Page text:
ONTD Political

Patrick Brown resigns as Ontario PC leader after sexual misconduct allegations

10:38 am - 01/25/2018
Patrick Brown stepped down as leader of the Progressive Conservative Party of Ontario early Thursday, only hours after denying allegations of sexual misconduct.


Patrick Brown stepped down as leader of the Progressive Conservative Party of Ontario early Thursday, only hours after denying allegations of sexual misconduct.


"These allegations are false and have been difficult to hear," said Brown in a statement issued just before 1:30 a.m. ET.

"However, defeating [Ontario Premier] Kathleen Wynne in 2018 is more important than one individual. For this reason, after consulting with caucus, friends and family I have decided to step down as Leader of the Ontario PC Party. I will remain on as a MPP while I definitively clear my name from these false allegations."

The allegations and the resignation leave the Ontario PCs in turmoil and without a leader, with the provincial election scheduled for June 7.

Brown called a snap news conference at the provincial legislature on Wednesday night to deny the allegations, calling them "categorically untrue."

The conference came just ahead of a CTV News report detailing allegations by two women dating back to when Brown was a federal MP.

CBC News has not independently confirmed the allegations.

In an appearance only about a minute long, a visibly distressed Brown said he had learned about the allegations a couple of hours earlier.

"I want to say: These allegations are false. Every one of them," he said. "I will defend myself as hard as I can, with all the means at my disposal.

"I know that the court of public opinion moves fast. I have instructed my attorneys to ensure that these allegations are addressed where they should be: in a court of law."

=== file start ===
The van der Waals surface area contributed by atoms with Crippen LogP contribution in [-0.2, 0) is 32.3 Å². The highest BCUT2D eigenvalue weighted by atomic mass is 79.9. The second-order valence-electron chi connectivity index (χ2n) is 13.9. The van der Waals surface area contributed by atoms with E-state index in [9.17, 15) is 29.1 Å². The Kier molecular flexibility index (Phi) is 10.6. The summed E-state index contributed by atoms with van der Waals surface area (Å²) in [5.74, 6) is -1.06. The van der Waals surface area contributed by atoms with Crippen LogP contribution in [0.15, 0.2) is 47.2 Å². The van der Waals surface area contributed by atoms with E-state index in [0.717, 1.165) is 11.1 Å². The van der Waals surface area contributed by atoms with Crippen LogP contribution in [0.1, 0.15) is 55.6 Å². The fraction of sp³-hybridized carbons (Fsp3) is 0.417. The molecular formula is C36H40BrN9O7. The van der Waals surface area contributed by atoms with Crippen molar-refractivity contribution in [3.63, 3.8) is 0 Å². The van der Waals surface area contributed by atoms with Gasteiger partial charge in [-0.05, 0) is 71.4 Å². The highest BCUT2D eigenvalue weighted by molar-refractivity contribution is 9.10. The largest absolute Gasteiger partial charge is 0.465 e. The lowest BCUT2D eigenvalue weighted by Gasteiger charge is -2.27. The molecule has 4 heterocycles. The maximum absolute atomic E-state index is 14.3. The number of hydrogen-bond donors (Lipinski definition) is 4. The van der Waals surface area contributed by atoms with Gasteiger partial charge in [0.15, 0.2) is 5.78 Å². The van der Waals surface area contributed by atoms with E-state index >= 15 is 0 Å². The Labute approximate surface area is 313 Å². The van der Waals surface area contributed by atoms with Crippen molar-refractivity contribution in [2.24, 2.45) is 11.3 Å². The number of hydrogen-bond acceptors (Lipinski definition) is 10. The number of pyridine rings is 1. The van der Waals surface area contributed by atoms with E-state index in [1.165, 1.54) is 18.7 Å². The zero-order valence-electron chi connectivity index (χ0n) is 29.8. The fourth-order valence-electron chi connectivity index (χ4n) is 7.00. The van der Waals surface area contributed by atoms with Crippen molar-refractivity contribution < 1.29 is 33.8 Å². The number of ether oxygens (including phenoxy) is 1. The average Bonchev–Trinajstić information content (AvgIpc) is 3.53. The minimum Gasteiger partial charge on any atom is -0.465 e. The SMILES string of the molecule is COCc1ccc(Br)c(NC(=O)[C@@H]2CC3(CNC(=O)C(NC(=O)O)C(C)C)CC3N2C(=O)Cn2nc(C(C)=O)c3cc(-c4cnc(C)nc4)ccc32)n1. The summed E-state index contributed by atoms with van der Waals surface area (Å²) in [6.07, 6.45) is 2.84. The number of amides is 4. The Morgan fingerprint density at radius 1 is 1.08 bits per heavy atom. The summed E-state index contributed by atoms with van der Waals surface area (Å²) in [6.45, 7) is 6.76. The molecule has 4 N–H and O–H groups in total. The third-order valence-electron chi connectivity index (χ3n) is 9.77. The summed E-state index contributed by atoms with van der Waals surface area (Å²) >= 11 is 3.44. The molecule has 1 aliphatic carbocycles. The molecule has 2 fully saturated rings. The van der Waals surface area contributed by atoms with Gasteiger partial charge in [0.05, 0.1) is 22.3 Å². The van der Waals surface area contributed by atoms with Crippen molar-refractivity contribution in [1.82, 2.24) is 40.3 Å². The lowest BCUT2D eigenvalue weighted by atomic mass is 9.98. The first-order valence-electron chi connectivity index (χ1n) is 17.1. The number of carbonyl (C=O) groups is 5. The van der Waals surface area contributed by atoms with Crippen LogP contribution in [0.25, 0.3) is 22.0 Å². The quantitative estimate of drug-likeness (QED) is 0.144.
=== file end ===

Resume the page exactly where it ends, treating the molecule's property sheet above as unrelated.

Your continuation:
Brown stood alone at a podium during the news conference, walked briskly away without taking questions and left in a waiting vehicle.

The pressure on Brown to resign ramped up immediately. His top three campaign staff quit, saying they had urged Brown to step down, but he had refused. Then his caucus members held a conference call, during which MPPs demanded Brown resign.

"In the interest of the Ontario PC Party we unanimously agree that Mr. Brown cannot continue serving as the Leader," said a statement from the caucus, issued by deputy leaders Sylvia Jones and Steve Clark.

"Mr. Brown is entitled to a legal defence and due process, but he cannot lead us into an election as a result of these allegations."

Brown won the PC leadership race in 2015. He had served as a Conservative MP on Stephen Harper's backbenches for nine years, and was seen by many as a long-shot candidate. But he built a strong organization and signed up thousands of new members to the party from communities in the Greater Toronto Area that had shown little support for the PCs.

The PCs then enjoyed a wide lead over Wynne's Liberals in nearly all opinion polls throughout 2016 and 2017, while his party out-fundraised the Liberals and the Ontario NDP combined.

Brown launched his campaign platform in November, trying to position the PCs as a centrist party, ready to end 14 years of Liberal reign in Ontario but pledging not to reverse most of the Wynne government's key programs.

With Brown's face splashed on the cover of the platform, and the election campaign due to begin in early May, the party will be scrambling to get back on track.

It is unclear who will replace Brown and how the new leader will be chosen. The statement issued by the deputy leaders said "caucus will immediately consult with party officials and members on best way to move forward."

The party constitution says when a leader resigns, the caucus must select an interim leader to serve until a leadership convention can be held. Diverting resources toward a snap leadership convention is likely to be the last thing the PCs want to do with an election campaign around the corner.

Some of the names being floated already as potential replacements for Brown include MPPs Lisa MacLeod and Vic Fedeli, who both sought the leadership in 2015, as well as the two deputy leaders, Clark and Jones.

Source

4 months until the Ontario election. Will the NDP be able to pull a win for progressives? Will the PCs be able to claw their way out of this hole? Will the Liberals ride this wave to success?
This page was loaded Aug 19th 2018, 3:55 am GMT.